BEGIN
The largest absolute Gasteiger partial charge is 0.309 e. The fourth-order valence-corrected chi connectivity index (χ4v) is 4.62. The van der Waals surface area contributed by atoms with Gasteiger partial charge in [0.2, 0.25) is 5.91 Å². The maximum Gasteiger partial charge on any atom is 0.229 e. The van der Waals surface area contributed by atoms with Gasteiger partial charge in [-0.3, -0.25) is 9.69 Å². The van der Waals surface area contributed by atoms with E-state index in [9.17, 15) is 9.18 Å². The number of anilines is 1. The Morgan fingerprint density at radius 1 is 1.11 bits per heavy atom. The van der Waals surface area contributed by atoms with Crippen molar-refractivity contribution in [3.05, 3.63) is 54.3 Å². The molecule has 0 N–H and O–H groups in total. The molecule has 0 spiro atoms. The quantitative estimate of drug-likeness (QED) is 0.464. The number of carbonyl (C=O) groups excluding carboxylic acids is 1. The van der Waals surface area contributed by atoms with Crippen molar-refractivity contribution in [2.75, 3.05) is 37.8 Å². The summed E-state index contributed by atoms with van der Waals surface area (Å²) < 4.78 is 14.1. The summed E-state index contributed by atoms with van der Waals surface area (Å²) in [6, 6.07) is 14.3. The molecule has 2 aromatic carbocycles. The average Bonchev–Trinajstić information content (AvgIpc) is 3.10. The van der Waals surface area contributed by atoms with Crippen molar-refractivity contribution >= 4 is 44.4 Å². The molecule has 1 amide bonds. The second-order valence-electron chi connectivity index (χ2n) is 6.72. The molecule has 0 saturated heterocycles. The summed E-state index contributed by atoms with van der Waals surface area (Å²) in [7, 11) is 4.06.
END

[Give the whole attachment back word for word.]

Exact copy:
The largest absolute Gasteiger partial charge is 0.309 e. The fourth-order valence-corrected chi connectivity index (χ4v) is 4.62. The van der Waals surface area contributed by atoms with Gasteiger partial charge in [0.2, 0.25) is 5.91 Å². The maximum Gasteiger partial charge on any atom is 0.229 e. The van der Waals surface area contributed by atoms with Gasteiger partial charge in [-0.3, -0.25) is 9.69 Å². The van der Waals surface area contributed by atoms with E-state index in [9.17, 15) is 9.18 Å². The number of anilines is 1. The Morgan fingerprint density at radius 1 is 1.11 bits per heavy atom. The van der Waals surface area contributed by atoms with Crippen molar-refractivity contribution in [3.05, 3.63) is 54.3 Å². The molecule has 0 N–H and O–H groups in total. The molecule has 0 spiro atoms. The quantitative estimate of drug-likeness (QED) is 0.464. The number of carbonyl (C=O) groups excluding carboxylic acids is 1. The van der Waals surface area contributed by atoms with Crippen molar-refractivity contribution in [2.75, 3.05) is 37.8 Å². The summed E-state index contributed by atoms with van der Waals surface area (Å²) < 4.78 is 14.1. The summed E-state index contributed by atoms with van der Waals surface area (Å²) in [6, 6.07) is 14.3. The molecule has 2 aromatic carbocycles. The average Bonchev–Trinajstić information content (AvgIpc) is 3.10. The van der Waals surface area contributed by atoms with Crippen molar-refractivity contribution >= 4 is 44.4 Å². The molecule has 1 amide bonds. The second-order valence-electron chi connectivity index (χ2n) is 6.72. The molecule has 0 saturated heterocycles. The summed E-state index contributed by atoms with van der Waals surface area (Å²) in [7, 11) is 4.06.